Let me start by saying that Moana is one of my favourite Disney movies. The animation is incredibly detailed. Each main character has great depth in personality and complexity. And the storyline fit everything together like a challenging, but satisfying puzzle.

Perhaps my favourite part of the movie is Moana herself. The movie is acclaimed by children and parents alike for showing this brave, adventurous and outgoing girl following the path she is destined to make – sailing beyond the reef and restoring the heart of Te Fiti, helping demigod Maui and saving her entire village.

Almost everything about it is perfect.

But there is one problem.

When we watch animated movies we understand that we’re in a world where “reality” is stretched…sometimes more than a bit. In the movie Moana, we see the coconut tribe and don’t think to ourselves “Oh, that can’t be real!” because we’re already in the realm of make believe.

That being said, there are other things that are very similar to reality which help us relate to the characters and story. Often, these similarities are how individuals interact with each other: how Moana’s loving grandmother encourages her, how her father tries to keep her from going astray from his plan and how Maui grows by rethinking Moana and her destiny.

The movie’s writers painstakingly detailed ‘reality’ in character interactions, yet I struggle with the villagers’ interactions with Moana. Think about this girl from their point of view – a little pain-in-the-ass soon-to-be-ruler has a mindset that everything that the island has known and loved is wrong, she’s always disobeying authority and only when forced into a situation does she even consider listening…when her elders are watching.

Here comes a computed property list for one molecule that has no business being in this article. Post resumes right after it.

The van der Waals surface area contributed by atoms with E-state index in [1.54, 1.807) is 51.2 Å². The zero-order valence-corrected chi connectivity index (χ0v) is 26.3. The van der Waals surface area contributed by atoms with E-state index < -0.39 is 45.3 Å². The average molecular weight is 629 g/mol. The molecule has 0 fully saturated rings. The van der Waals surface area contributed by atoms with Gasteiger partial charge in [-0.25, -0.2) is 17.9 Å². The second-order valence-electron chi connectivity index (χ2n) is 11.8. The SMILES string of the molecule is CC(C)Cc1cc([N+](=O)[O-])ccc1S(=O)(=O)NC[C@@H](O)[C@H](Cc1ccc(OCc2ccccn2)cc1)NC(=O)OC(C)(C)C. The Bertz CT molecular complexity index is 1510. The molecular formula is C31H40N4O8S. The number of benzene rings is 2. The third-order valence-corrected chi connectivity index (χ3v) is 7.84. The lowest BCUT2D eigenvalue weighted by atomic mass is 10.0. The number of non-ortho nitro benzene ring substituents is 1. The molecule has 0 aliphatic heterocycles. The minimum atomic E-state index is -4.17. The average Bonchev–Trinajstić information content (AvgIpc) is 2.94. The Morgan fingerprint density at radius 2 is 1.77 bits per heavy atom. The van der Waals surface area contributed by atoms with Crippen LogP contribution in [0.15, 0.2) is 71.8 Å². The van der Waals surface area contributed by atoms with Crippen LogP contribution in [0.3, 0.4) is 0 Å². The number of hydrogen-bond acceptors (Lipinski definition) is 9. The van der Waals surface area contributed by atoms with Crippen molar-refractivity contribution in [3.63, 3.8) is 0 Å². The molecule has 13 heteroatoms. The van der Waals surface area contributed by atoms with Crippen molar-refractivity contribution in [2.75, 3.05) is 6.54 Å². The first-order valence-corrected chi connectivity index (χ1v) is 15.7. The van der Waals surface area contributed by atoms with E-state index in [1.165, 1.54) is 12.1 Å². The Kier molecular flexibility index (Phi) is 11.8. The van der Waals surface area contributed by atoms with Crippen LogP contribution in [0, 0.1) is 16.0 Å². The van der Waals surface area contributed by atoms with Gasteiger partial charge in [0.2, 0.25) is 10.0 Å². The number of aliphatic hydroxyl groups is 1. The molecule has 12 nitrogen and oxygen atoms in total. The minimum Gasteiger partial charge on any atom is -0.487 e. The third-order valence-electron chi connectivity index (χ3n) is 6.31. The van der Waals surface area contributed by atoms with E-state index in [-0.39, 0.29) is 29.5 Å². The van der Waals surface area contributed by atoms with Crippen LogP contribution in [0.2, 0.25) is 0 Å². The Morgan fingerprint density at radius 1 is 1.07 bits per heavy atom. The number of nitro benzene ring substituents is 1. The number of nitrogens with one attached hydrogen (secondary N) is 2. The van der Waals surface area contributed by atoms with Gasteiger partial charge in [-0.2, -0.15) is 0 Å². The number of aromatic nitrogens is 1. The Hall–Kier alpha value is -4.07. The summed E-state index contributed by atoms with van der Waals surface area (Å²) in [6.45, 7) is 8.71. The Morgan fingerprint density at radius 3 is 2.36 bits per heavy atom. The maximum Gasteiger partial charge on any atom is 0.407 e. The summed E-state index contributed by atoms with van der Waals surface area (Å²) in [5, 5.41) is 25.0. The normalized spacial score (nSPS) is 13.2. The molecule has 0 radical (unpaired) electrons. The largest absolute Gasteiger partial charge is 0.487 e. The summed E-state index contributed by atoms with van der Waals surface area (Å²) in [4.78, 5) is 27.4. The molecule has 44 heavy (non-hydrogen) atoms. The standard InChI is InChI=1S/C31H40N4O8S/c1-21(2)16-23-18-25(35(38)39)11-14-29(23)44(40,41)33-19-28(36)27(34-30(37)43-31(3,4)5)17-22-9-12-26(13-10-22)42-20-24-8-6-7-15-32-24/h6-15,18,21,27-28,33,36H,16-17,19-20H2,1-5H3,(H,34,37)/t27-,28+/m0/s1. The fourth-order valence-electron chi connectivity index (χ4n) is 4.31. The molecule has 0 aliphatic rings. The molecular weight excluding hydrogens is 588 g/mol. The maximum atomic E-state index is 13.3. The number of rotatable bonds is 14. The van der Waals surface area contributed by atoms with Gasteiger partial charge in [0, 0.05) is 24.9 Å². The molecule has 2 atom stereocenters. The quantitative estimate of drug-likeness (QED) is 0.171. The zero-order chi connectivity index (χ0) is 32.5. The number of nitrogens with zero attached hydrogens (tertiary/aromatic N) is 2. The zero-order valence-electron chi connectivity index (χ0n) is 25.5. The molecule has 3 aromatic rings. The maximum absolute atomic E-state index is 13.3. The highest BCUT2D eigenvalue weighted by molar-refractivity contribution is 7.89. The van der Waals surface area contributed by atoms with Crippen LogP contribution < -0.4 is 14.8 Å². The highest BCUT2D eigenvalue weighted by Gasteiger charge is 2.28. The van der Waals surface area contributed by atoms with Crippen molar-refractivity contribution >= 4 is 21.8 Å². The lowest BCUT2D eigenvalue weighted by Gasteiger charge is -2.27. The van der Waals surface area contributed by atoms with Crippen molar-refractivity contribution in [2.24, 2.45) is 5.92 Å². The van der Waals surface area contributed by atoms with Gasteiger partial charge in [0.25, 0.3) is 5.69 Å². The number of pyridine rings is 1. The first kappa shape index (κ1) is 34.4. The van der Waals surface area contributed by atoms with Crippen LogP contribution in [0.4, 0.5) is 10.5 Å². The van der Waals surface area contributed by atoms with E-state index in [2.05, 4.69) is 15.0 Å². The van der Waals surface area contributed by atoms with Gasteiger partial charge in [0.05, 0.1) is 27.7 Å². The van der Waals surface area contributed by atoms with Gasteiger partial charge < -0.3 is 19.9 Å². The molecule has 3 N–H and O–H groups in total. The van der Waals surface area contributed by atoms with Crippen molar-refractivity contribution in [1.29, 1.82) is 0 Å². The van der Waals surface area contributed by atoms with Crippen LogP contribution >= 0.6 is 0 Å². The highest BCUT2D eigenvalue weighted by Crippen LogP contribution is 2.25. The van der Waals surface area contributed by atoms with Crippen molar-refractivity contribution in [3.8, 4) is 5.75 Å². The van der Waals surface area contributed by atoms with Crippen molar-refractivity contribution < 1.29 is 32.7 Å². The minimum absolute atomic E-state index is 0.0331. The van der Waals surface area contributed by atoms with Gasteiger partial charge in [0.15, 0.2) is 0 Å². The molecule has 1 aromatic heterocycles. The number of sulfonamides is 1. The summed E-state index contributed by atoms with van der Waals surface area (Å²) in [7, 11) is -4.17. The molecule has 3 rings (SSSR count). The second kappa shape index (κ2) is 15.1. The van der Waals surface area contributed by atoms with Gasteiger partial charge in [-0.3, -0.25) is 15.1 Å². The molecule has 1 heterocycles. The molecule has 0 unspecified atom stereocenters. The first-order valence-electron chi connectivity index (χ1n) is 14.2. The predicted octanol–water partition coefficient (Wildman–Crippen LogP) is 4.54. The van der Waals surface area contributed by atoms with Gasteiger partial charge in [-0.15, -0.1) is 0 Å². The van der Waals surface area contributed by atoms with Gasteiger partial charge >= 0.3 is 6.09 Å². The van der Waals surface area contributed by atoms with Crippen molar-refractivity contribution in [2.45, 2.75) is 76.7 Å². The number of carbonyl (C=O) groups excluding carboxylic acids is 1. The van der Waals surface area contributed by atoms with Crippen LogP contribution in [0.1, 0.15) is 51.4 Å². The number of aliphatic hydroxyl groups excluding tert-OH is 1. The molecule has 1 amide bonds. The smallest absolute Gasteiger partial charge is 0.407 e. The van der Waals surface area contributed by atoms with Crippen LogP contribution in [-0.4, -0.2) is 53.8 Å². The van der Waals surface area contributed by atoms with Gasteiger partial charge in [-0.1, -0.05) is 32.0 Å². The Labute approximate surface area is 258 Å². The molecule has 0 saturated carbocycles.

Let’s pretend that the villagers followed the same social cues as in the ‘real world’. Would they really think it’s adorable how her only friend is a stupid chicken? Would they be so subdued when the future ruler of their world wants to follow a make-believe story? When crazy-adventurous-uncontrollable Moana comes back from her three-day disappearing act would they all run happily to the beach and sing songs? Would they be eager for Moana to be their supreme ruler? Likely not.

The way our world sees children who are adventurous, outgoing and spirited is quite different. And it’s pretty frustrating. First, we tell all of our friends and family about how these sorts of children can’t follow rules. We blame their parents, who we feel must be bad parents since they obviously can’t control their child. We blame society – the world around us that encourages this type of behaviour. Often we blame the child: “the one with too much energy”. And then label children as being “hyperactive”, like it’s a disorder.

This is the problem with Moana. We like to think that our community supports adventurous children, that we all love each other and get over our subtle differences to make a better world together. But that’s not reality.

Reality is we want children to be controlled and follow the path we’ve already planned out for them.

It’s time to forget about ‘spirited’ misconceptions. Forget the plan you think is right – it’s wrong. Forget the oceans and walls you’ve created – adventurous children can climb every wall and cross every ocean. Forget your real-life foes you’ll face when you trudge off the beaten path – most people don’t deserve your love.

Grab your child firmly by the hand and let them take you on an adventure to restore your heart and community.